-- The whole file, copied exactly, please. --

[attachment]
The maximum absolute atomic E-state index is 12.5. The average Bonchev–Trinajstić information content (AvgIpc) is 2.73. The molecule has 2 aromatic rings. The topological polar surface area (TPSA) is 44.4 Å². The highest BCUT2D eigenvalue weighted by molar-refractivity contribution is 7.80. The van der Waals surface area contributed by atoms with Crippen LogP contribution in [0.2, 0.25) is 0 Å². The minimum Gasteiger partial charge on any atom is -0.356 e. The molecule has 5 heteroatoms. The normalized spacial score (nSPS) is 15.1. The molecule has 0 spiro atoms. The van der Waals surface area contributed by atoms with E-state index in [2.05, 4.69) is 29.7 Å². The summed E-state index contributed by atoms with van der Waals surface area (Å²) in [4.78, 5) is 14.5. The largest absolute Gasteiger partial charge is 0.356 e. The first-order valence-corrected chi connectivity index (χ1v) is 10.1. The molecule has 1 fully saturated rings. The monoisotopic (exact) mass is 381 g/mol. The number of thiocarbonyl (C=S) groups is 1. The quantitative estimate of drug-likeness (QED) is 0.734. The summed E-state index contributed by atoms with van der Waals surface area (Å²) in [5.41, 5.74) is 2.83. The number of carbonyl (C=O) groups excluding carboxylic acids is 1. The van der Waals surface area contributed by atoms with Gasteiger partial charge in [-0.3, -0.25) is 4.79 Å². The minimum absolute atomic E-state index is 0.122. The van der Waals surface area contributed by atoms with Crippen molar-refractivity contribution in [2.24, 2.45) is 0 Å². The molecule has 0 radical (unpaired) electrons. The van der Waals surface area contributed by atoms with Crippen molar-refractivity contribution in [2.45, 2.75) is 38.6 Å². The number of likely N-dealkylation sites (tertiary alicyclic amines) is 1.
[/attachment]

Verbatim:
The maximum absolute atomic E-state index is 12.5. The average Bonchev–Trinajstić information content (AvgIpc) is 2.73. The molecule has 2 aromatic rings. The topological polar surface area (TPSA) is 44.4 Å². The highest BCUT2D eigenvalue weighted by molar-refractivity contribution is 7.80. The van der Waals surface area contributed by atoms with Crippen LogP contribution in [0.2, 0.25) is 0 Å². The minimum Gasteiger partial charge on any atom is -0.356 e. The molecule has 5 heteroatoms. The normalized spacial score (nSPS) is 15.1. The molecule has 0 spiro atoms. The van der Waals surface area contributed by atoms with E-state index in [2.05, 4.69) is 29.7 Å². The summed E-state index contributed by atoms with van der Waals surface area (Å²) in [4.78, 5) is 14.5. The largest absolute Gasteiger partial charge is 0.356 e. The first-order valence-corrected chi connectivity index (χ1v) is 10.1. The molecule has 1 fully saturated rings. The monoisotopic (exact) mass is 381 g/mol. The number of thiocarbonyl (C=S) groups is 1. The quantitative estimate of drug-likeness (QED) is 0.734. The summed E-state index contributed by atoms with van der Waals surface area (Å²) in [5.41, 5.74) is 2.83. The number of carbonyl (C=O) groups excluding carboxylic acids is 1. The van der Waals surface area contributed by atoms with Gasteiger partial charge in [-0.3, -0.25) is 4.79 Å². The minimum absolute atomic E-state index is 0.122. The van der Waals surface area contributed by atoms with Crippen molar-refractivity contribution in [2.24, 2.45) is 0 Å². The molecule has 0 radical (unpaired) electrons. The van der Waals surface area contributed by atoms with Crippen molar-refractivity contribution in [2.45, 2.75) is 38.6 Å². The number of likely N-dealkylation sites (tertiary alicyclic amines) is 1.